The DRb url that the Test Server or Master Test Server should bind to can be specified when the process is started. Use the –uri option followed by the DRb url that you would like DRb to bind to and return to clients. By default, DRb does not provide any capability to bind to all addresses but return a specific IP or hostname as part of the DRb url for clients. DeepTest provides a special DRb protocol to enable this, drubyall. If you wish your test server to listen on all addresses (which you probably do), start the server with a command like this (where deeptest1.local is the hostname of the machine):

> deep_test test_server --uri drubyall://deeptest1.local/

The server will report that it is listening on druby://deeptest1.local as the public DRb url, but it will actually accept connections on all addresses to server requests.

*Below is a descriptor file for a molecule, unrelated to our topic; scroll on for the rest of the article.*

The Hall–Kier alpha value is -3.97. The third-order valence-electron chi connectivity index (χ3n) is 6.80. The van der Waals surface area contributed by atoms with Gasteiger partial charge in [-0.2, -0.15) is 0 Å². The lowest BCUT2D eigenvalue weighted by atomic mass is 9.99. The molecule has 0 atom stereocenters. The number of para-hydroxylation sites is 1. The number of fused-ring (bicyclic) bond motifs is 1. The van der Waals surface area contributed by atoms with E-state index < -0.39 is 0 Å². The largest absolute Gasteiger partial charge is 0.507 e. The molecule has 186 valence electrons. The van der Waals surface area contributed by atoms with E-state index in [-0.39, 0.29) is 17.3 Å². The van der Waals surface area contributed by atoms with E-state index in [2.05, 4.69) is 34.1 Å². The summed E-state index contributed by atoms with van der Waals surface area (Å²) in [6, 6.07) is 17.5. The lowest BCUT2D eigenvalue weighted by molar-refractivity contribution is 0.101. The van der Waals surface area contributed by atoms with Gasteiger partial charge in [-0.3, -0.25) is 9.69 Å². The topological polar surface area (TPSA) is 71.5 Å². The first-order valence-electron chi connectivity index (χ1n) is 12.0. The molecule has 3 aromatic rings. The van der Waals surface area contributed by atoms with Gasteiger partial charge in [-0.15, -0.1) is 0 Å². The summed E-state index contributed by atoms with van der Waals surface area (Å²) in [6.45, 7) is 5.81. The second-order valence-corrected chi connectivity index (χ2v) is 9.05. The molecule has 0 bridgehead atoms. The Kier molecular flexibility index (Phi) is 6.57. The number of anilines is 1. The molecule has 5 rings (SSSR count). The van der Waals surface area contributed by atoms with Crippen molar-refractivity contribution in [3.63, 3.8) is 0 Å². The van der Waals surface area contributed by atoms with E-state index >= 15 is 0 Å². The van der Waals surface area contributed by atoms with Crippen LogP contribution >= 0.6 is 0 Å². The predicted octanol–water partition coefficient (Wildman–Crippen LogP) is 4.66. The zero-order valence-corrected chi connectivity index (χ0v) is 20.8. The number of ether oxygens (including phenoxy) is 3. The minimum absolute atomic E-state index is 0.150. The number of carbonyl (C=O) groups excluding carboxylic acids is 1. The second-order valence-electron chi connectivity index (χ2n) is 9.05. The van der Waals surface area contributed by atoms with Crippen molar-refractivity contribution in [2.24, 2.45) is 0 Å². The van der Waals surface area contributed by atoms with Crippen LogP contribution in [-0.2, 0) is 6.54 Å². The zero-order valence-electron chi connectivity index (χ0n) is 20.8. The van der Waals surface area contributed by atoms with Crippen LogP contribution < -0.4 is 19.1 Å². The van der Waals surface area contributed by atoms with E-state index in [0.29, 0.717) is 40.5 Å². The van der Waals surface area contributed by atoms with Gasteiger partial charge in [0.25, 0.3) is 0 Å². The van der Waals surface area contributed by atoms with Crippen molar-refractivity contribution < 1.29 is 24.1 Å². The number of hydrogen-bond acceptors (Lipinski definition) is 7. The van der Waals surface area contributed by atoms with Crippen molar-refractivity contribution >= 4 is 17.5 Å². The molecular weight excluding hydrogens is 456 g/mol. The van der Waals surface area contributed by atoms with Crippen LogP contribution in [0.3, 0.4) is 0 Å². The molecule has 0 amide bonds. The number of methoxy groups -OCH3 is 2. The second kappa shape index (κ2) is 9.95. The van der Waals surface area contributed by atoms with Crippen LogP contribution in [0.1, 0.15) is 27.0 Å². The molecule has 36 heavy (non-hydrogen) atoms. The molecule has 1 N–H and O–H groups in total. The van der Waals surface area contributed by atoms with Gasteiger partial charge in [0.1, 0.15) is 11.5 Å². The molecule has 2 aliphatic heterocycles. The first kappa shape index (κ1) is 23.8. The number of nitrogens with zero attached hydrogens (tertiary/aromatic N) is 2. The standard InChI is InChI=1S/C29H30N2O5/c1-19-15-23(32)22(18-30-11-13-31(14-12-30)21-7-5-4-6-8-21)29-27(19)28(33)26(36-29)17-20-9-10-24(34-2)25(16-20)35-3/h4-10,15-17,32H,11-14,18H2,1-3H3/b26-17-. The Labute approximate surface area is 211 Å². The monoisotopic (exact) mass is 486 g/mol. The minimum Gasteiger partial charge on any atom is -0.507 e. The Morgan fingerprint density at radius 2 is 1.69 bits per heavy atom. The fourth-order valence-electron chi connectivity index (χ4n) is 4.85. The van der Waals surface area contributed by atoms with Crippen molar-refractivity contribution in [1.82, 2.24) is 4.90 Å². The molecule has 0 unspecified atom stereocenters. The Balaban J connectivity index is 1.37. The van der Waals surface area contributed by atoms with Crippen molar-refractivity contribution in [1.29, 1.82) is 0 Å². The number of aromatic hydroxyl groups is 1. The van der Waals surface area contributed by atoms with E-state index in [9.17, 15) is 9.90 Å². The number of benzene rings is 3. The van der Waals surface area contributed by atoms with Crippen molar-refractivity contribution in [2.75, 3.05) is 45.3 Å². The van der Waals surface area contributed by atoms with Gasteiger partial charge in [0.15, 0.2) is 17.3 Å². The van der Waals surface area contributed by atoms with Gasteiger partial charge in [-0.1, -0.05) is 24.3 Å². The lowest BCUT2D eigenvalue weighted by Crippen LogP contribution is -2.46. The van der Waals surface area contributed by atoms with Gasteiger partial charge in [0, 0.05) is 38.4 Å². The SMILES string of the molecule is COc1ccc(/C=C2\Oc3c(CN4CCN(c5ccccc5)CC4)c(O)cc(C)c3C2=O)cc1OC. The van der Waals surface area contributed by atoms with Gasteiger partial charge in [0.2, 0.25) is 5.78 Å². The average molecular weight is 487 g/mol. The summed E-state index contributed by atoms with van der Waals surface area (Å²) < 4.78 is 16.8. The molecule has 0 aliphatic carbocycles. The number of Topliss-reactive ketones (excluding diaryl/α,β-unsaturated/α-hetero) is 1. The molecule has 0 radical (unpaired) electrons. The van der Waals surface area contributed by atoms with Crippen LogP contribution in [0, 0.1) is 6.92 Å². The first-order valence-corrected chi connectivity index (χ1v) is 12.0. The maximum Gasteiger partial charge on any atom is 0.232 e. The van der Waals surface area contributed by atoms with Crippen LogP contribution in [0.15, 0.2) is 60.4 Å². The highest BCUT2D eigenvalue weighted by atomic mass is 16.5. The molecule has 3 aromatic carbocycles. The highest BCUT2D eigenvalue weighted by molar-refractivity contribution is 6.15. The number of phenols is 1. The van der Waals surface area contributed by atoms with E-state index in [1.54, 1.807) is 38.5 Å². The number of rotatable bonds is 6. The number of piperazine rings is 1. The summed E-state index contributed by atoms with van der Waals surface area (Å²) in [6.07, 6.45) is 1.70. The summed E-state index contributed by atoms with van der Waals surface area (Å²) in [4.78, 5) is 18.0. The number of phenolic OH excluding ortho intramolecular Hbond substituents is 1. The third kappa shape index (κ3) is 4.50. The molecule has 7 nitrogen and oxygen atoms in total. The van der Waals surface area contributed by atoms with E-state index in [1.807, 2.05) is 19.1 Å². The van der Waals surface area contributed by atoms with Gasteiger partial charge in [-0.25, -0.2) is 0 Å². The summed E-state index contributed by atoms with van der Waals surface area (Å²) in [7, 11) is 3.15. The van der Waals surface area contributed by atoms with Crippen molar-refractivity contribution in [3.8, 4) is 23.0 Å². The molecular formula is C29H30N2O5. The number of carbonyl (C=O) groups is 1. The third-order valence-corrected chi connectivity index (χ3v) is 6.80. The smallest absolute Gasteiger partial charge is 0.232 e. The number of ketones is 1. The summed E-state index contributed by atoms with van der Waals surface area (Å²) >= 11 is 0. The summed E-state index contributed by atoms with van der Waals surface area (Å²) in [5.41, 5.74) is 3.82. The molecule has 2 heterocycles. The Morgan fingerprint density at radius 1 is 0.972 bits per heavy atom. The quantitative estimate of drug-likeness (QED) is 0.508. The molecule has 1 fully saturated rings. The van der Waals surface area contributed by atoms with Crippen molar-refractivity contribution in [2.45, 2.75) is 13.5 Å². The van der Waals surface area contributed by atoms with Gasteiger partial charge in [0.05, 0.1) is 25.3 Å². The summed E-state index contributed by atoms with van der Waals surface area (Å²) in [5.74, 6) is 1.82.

Configuring Your Project

If you're using rsync over ssh, create a DeepTest test task similar to that below in your Rakefile. "deep_test_distributed" do |t|
  t.pattern = "test/**/*_test.rb" # whatever is appropriate for your project
  t.distributed_server = <drb uri of master_test_server>
  t.sync_options = {
    :source => <absolute path of project root on machine>,
    :username => "username"

The :source entry in sync_options can be easily calculated based on the value of __FILE__ when defining the task. :username will be used by rsync to ssh back to the local machine and mirror the working copy.

If you have an rsync daemon running in your local machine, configure the rake task as follows. "deep_test_distributed" do |t|
  t.pattern = "test/**/*_test.rb" # whatever is appropriate for your project